From plain to paradise, this transformation proves that when it comes to balconies, the sky’s the limit
Amid the bustling streets of Sydney, atop a modern unit block, sits a balcony unlike any other. Josh Harrison of Harrison’s Landscaping has transformed an empty concrete balcony into an inviting, versatile outdoor space that encourages both relaxation and entertainment.
“I was asked to create a lush, stylish entertaining space with both dining and lounging areas that was inviting and would be used to soften the vast amounts of plain concrete and boring floor tiles,” says Josh. The balcony is wrapped around the north-east corner of the building, allowing for spectacular morning sunlight and uninterrupted views of Randwick Racecourse. The style of this space needed to suit the social appetite of the clients while still celebrating the breathtaking view and visual openness of the angled roof. “I love the contrast between the bench seats and the balcony itself, I think it’s a great example of effective balcony/rooftop garden design,” says Josh. The natural element combination of sandstone, potted plants and hardwood timber used throughout the balcony invites the homeowners to unwind by creating a tranquil and comfortable atmosphere that contrasts with the busy city below. As Josh explains: “Even though you look out towards the city, it’s a very relaxing place to be.”
Constructing the six-storey-high balcony garden proved challenging once it came time to transport the materials up. “We had to pre-cut the lengths of timber so they would fit in the lift. Two guys were going up and down the lift carting materials for three straight days just to get everything up there,” says Josh. “Just because our clients live six floors above the street shouldn’t stop them from enjoying the benefits of a beautifully designed garden balcony.” Following the brief, Josh designed two specific focus areas on the balcony: lounge and dining. “These areas are separated by a raised hardwood timber deck,” says Josh, who adds “the deck creates the transition from inside the unit to out on the balcony”. The deck is complemented by a sandstone step surrounded by pebbles that masks the deck’s edge, creating a seamless, organic entrance onto the balcony.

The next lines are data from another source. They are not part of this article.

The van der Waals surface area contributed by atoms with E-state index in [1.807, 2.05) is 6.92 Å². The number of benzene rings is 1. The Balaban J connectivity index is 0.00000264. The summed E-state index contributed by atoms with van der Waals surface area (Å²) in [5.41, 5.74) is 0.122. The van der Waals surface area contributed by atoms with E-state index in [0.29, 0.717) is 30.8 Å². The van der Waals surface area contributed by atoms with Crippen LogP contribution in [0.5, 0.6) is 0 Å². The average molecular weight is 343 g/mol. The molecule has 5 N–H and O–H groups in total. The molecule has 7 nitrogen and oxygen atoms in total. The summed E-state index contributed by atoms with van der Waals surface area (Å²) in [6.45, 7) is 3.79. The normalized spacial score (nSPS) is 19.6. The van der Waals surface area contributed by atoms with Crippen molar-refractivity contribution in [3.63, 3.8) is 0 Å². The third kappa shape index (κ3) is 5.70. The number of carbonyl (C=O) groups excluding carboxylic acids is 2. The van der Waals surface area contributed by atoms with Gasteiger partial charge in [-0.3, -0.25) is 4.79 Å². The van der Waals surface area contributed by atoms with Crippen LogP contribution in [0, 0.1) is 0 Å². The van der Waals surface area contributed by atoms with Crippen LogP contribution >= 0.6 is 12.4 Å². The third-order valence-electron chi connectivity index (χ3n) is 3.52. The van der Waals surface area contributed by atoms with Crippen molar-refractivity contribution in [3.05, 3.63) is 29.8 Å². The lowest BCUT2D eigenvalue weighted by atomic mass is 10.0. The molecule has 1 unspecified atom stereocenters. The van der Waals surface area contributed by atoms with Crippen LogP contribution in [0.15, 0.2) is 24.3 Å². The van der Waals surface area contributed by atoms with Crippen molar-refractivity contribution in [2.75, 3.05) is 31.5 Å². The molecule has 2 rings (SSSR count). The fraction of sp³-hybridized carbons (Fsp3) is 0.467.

The lounge area consists of two hardwood timber benches clad with sandstone that are strategically placed to enclose the coffee table in an open-plan lounge. The L-shaped bench that runs along the wall and deck includes a sunken planter, which houses a fiddle leaf fig plant, chosen for its unusual foliage and effective ability to soften the look of the concrete wall behind. At the far end of the lounging area are three yuccas planted in lightweight cube pots as well as a large water bowl with lilies in it. The plants chosen needed to be durable and able to prosper in harsher conditions than normal. “The conditions up on the balcony were completely different to those on the ground, as it’s often windier, drier and hotter. We chose plants that would thrive in these conditions and be able to handle a bit of neglect,” explains Josh.
At the opposite end of the balcony is a second hardwood L-shaped bench seat with a sunken planter that looks out towards Randwick Racecourse and is used to enclose the dining area. For night-time dining and entertaining the bench seat includes low-voltage lighting to accentuate the seating and dining area at night without drawing attention from the view. The balcony edge connected to the dining area is left open with plenty of standing space. The balcony design sits low to the ground and fits neatly beneath the glass screen of the balcony edge. This low-lying design gives added privacy from the ground, while adding to the illusion of space when combined with the angled rooftop. Josh’s use of organic elements in both the dining and lounge area maintains a level of modern sophistication while still creating a homely and relaxed feeling. “While the style is quite contemporary, it is also very warm and inviting. We didn’t want the design to be too serious or formal as it wouldn’t have suited our clients, and most importantly, the way they planned to use the space,” says Josh.
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Design and construction by Harrison’s Landscaping
Originally from Outdoor Rooms magazine, Volume 25